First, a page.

dinsdag 9 december 2008

Afschrikking Israel tegenover Hamas verzwakt

Een van de redenen dat Israels afschrikking niet sterker is, is het feit dat het leger gebonden is aan het internationale recht, terwijl Hamas dat niet is en daar ook nauwelijks op wordt aangesproken. Een andere reden is dat Hamas steeds meer internationale sympathie geniet en zij de blokkade van Gaza handig in haar voordeel weet te gebruiken. Al die groeperingen en politici die de blokkade als onmenselijk veroordelen en eisen dat Israel met Hamas praat en zich toegeeflijker opstelt spelen Hamas direct in de kaart. Ook de recente opschorting van een nauwere samenwerking tussen Israel en de EU vanwege deze blokkade, versterkt Hamas.


ANALYSIS / Israeli deterrence against Hamas is weakening
By Amos Harel and Avi Issacharoff - Haaretz
Last update - 02:19 08/12/2008

Three numbers are at the heart of Israel's decision-making process over the Gaza Strip: 20, 40 and 70. Twenty-plus kilometers is the maximum range of Hamas' rockets in the Strip (which can hit Sderot, Ashkelon, Netivot and Kiryat Gat); 40 kilometers is the range they will be able to reach in the coming months, if missile production is not halted (Ofakim, Kiryat Malachi, Ashdod, Be'er Sheva and Yavneh will be at risk of attack); 70 kilometers is the range the Palestinians are striving to reach. At that point, Jerusalem, Tel Aviv and the Dan Region would be within range of Palestinian rockets.

Most Israeli decision makers assume the Gaza Strip will erupt sooner or later. The debate concerns whether the dozens of rockets that have been fired at the Negev in the last few weeks justifies immediate offensive action by the Israel Defense Forces. Those in favor are calling for a preemptive strike against Hamas.

Not surprisingly, the idea of renewed escalation has been raised in the election campaigns. Foreign Minister Tzipi Livni has called for an end to restraint; Vice Premier Haim Ramon contends that the Hamas government in Gaza must be brought down, and that this can happen even without a major military operation. Defense Minister Ehud Barak preaches "good judgment and responsibility."

As for Ramon's apparent hint at the possibility of assassinating Hamas leaders, the question is who will take over? Wouldn't anarchy result, making a difficult target for Israeli strikes?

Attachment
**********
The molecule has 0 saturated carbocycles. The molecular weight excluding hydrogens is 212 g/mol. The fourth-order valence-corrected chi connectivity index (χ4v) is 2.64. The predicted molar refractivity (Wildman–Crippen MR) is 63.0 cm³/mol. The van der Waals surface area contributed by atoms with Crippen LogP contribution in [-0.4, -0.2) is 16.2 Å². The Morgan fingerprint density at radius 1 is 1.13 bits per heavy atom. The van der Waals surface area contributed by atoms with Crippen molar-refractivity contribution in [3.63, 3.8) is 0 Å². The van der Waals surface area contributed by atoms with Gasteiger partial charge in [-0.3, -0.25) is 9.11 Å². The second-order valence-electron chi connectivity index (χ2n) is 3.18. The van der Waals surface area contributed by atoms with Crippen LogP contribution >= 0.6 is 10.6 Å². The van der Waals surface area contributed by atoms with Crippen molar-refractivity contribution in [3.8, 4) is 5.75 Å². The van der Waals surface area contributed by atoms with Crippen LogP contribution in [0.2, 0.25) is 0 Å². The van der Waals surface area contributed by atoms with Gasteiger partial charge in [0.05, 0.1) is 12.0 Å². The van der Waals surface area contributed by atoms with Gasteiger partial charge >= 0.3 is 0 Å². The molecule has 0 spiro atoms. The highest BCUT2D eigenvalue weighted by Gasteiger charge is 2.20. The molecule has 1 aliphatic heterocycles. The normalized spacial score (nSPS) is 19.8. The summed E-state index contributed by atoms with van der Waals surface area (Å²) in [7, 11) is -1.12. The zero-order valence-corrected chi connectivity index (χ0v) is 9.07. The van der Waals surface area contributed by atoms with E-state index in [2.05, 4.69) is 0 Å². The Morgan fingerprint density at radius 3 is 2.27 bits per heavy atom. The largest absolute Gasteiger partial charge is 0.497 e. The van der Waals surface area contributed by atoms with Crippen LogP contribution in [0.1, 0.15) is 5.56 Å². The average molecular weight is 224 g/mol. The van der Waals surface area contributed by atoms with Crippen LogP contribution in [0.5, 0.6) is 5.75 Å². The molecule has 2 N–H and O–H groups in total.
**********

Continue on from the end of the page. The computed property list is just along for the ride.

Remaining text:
Hamas seems to be changing its policies. Hamas claims (and Israel denies) that the cease-fire agreement, which will end on December 19, must either expand to the West Bank or be be cancelled. Hamas knows that the chances this demand will be met are nil. However, by allowing the smaller factions to fire rockets, it seeks to attain an extension on the cease-fire from a position of strength. For example, to significantly reduce the economic siege on the Gaza Strip.

Hamas therefore is considering ratcheting up hostilities ahead of December 19, possibly including massive rocket fire, and even an attempted "strategic" terror attack like the abduction of a soldier. Hamas has chosen controlled escalation to counter criticism by groups like Islamic Jihad and local Al-Qaida affiliates. But the siege has taken its toll. Two-thirds of the population live on international food aid.

The Id al-Adha holiday, which begins today, will not be particularly festive in Gaza. When comparing the situation in the West Bank to that in Gaza, Hamas does not come out looking favorable. Israel's permission for Israeli Arabs to visit the West Bank for the holiday will be good for businesses, and 230 prisoners are slated to be released from Israeli jails. Hamas needs an achievement to counter Fatah, like a cease-fire on favorable terms.

Some of the IDF brass disagree with Barak's stance that there are two possibilities - complete quiet or all-out war. Some want more freedom to take offensive action. Even those who object, as we do, to major action must concede that Israeli deterrence against Hamas is weakening.

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